§ Order for Third Reading read.
§ Motion made, and Question proposed, "That the Bill be now read the third time."
§ *MR. WEIR (Ross and Cromarty)
said, he could not allow the Bill to pass without a protest against the policy of the President of the Board of Trade. The right hon. Gentleman promised before Easter that, if some satisfactory arrangements were not made between the Railway Companies and the traders with regard to the new rates, he would put, his foot down, and deal with the question. That promise had not been fulfilled, and he (Mr. Weir) would warn the right hon. Gentleman that unless he stiffened his back, put his foot down firmly, and dealt with the Railway Companies energetically on this matter, there would be some difficulty in getting Railway Bills through this House. He (Mr. Weir) had no desire to press his opinion to a Division; but he thought that the right hon. Gentleman should not allow himself to be captivated and fascinated by those who controlled the great railways.
§ MR. A. C. MORTON (Peterborough)
said, that, while he had no desire to stop the Bill, he wished to get from the President of the Board of Trade a statement as to the position in which traders and the Railway Companies were at the present moment. He had numerous complaints by traders and agriculturists that the Railway Companies were not carrying out their agreement to go back to the old rates, and to refund the overcharges; and he was afraid the companies were allowing some of the large traders and powerful concerns to go back 610 to the old rates, while the small agriculturists and traders—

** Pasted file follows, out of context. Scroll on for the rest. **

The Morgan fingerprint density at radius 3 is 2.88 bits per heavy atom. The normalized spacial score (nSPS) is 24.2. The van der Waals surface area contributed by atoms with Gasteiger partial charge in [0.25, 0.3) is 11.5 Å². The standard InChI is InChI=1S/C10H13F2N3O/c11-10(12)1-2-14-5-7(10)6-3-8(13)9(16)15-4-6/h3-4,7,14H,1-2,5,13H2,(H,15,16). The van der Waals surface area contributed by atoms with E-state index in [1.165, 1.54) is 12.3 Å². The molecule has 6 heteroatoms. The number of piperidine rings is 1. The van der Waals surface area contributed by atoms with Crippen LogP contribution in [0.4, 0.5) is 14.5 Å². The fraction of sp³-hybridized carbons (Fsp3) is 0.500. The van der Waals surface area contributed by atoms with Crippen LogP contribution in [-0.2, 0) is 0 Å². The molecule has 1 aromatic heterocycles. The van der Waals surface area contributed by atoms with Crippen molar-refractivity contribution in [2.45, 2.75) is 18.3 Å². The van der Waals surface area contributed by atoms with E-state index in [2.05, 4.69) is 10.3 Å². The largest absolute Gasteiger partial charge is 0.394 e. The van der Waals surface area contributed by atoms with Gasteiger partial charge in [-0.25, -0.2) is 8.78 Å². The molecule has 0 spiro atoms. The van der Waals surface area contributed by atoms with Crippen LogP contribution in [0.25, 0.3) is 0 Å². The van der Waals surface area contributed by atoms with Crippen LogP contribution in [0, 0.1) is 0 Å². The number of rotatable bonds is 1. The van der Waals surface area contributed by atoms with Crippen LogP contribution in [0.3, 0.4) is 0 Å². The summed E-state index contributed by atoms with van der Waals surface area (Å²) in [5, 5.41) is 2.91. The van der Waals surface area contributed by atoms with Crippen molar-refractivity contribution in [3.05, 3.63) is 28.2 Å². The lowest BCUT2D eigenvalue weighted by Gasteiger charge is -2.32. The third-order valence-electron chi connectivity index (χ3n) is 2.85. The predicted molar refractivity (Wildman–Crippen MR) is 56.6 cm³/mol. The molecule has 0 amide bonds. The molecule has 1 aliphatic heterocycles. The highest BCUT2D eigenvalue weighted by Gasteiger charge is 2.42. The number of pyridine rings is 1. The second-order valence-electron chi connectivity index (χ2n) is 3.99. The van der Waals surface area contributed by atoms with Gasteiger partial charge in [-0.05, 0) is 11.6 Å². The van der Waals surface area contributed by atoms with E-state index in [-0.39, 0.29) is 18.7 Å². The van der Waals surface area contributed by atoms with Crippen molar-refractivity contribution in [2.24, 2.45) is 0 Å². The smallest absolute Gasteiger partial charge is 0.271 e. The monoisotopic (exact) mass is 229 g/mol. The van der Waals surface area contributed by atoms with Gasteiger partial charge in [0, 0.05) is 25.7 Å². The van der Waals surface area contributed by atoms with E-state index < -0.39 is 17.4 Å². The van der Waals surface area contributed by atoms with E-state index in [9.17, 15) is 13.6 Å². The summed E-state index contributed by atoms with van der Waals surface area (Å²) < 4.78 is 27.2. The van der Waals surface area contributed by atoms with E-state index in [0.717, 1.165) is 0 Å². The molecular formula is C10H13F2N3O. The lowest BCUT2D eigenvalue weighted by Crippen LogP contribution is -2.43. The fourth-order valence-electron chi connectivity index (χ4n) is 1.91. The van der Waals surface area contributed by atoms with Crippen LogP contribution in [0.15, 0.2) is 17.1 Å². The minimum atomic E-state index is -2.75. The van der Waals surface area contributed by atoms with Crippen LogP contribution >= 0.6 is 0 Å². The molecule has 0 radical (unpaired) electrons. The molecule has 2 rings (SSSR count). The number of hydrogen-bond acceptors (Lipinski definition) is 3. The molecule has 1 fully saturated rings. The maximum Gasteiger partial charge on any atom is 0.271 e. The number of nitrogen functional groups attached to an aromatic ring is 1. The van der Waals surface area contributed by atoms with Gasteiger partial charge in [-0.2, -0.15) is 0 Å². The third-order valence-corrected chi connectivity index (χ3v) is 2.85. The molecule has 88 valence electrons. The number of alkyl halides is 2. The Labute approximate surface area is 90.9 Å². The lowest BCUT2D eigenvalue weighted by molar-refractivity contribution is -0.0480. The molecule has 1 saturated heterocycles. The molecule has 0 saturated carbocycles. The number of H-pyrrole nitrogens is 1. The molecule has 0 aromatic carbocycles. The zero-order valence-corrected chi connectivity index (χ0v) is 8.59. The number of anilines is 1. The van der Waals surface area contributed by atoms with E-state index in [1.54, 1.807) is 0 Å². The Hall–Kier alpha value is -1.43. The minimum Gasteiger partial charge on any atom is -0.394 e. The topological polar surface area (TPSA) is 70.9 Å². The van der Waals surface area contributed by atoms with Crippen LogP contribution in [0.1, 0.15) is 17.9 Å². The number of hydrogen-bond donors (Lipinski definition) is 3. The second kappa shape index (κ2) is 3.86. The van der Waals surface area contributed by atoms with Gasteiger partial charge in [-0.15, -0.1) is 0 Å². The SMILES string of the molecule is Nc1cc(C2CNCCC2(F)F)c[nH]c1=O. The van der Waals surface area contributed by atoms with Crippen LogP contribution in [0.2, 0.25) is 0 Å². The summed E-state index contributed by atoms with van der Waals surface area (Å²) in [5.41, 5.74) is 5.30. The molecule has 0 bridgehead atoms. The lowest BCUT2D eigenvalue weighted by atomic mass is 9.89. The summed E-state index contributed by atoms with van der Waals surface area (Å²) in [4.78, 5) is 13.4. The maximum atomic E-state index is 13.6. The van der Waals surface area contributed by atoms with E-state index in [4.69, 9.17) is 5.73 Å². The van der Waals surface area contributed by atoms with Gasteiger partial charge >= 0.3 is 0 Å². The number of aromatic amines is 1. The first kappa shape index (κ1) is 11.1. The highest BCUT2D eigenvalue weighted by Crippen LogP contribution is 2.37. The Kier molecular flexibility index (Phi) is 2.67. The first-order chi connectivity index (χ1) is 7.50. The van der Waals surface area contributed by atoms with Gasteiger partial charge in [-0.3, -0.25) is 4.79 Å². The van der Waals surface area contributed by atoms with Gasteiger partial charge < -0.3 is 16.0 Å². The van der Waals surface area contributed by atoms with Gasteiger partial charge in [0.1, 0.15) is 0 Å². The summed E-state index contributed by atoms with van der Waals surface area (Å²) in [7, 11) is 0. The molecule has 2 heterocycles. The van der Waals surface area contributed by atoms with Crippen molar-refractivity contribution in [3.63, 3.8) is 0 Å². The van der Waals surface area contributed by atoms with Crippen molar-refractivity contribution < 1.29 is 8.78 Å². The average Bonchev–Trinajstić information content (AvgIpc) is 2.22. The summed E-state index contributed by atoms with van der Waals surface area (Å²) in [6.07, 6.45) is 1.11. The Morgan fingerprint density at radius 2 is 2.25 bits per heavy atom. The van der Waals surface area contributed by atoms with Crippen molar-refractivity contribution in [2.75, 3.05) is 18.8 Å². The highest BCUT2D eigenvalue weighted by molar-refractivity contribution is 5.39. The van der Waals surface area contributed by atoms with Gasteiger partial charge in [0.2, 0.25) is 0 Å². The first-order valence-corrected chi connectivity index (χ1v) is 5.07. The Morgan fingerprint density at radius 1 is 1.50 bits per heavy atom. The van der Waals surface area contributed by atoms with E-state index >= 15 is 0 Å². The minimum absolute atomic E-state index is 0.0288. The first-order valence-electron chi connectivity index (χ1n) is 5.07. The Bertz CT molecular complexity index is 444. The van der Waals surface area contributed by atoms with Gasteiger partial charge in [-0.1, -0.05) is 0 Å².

§ *MR. SPEAKER
The hon. Gentleman is now travelling beyond the particular company whose Bill is before the House.
§ *MR. SPEAKER
Both the hon. Member who spoke first and the hon. Member for Peterborough are quite out of Order in thinking that this is an opportunity for discussing the conduct of the Board of Trade with regard to all the companies in the United Kingdom.
§ MR. A. C. MORTON
said, he would only ask the right hon. Gentleman to make a statement as to the present position with regard to railway charges, and as to whether the Government could do anything to relieve traders from the present overcharges?
§ THE PRESIDENT OF THE BOARD OF TRADE (Mr. MUNDELLA,) Sheffield, Brightside
said, that neither the Railway Companies nor he gave any such assurance as the hon. Member suggested. He hoped the House would allow this Bill to pass, and also appoint the Committee on Railway Rates. He might say that the Manchester, Sheffield, and Lincolnshire Company had been most anxious to get, direct access into London in the interest of the public during the past few years.
§ DR. CLARK (Caithness)
quite agreed that it was desirable that there should be as much competition as possible between the great Railway Companies. The only thing he was afraid of was that when they got, another great line running to London the public would get no benefit at all. The Companies had a monopoly for which they paid nothing, and some did well and others badly. The proper course to take with regard to them would be to refuse to pass their Bills if they did not act justly towards the people—when there was an authority appointed to fix fair railway rates just as there were authorities to fix fair rents in Ireland and Scotland.
§ Motion agreed to.
§ Bill read the third time, and passed. [New Title.]